However, they differ in some key aspects:

  • Architecture: Docker relies on a client-server architecture, where the Docker daemon (dockerd) runs as a background service and manages container operations. The Docker CLI interacts with the daemon to build, run, and manage containers. In contrast, Podman operates without a daemon. It uses a daemonless architecture, where container operations are performed directly through the Podman CLI. This makes Podman more lightweight and eliminates the need for a separate daemon process.
  • Rootless Containers: Podman provides built-in support for running containers as non-root users, commonly referred to as "rootless containers". This means that users can run containers without requiring root privileges. Docker, on the other hand, traditionally requires root privileges to execute container operations.
  • Compatibility: Docker has been around longer and has a more extensive ecosystem and community support. It has a large number of pre-built images available on Docker Hub, making it convenient for users to find and use existing container images. Podman aims to be compatible with the Docker CLI, allowing users to transition from Docker to Podman seamlessly. Podman can run existing Docker images and uses the same Dockerfile format for building images, making it relatively easy to migrate existing Docker workflows to Podman.
  • User Namespace: Podman utilizes user namespaces, a Linux kernel feature, to enhance security and isolate container operations within the user session. Each container runs with a unique user and process namespace, providing an additional layer of security. Docker, on the other hand, primarily relies on Linux cgroups and namespaces for resource isolation but does not make use of user namespaces by default.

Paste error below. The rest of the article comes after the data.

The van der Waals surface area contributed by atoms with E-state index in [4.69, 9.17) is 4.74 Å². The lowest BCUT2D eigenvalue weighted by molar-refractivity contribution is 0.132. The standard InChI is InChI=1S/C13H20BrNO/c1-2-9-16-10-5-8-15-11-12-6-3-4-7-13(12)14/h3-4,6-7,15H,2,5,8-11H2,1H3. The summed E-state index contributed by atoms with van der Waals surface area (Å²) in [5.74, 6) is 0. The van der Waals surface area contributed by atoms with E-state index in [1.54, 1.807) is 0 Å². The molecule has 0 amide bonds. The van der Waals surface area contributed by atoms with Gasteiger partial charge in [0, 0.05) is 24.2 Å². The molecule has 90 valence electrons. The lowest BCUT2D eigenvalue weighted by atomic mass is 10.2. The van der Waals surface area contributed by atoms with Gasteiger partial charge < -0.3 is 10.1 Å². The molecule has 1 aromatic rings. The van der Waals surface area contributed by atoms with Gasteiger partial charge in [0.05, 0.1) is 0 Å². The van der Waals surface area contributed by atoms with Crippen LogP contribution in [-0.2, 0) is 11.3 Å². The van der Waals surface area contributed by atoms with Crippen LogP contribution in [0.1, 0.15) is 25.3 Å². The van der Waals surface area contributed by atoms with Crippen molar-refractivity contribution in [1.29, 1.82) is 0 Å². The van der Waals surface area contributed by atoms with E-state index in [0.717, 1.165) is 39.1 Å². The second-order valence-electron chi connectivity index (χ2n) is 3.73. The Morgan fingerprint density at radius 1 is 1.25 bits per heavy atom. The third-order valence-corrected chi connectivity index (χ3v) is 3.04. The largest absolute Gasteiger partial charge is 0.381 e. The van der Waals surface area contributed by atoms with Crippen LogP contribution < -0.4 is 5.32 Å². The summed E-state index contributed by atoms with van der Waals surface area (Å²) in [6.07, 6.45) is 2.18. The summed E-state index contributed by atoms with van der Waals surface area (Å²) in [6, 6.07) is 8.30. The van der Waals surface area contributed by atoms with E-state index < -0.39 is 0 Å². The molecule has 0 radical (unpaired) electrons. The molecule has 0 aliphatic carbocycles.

• Networking: Docker typically creates its own virtual network interface called docker0 to enable communication between containers and the host. In Podman, by default, containers share the network namespace with the host system, meaning they use the host's network interface directly.
  • Performance: Docker may have a slight advantage in startup time due to its client-server architecture (that can keep the runtime components preloaded), the overall performance differences between Docker and Podman are typically minimal

Since we are evaluating the use of Podman only for Alfresco development purposes, these differences don't impact much in the common workflow.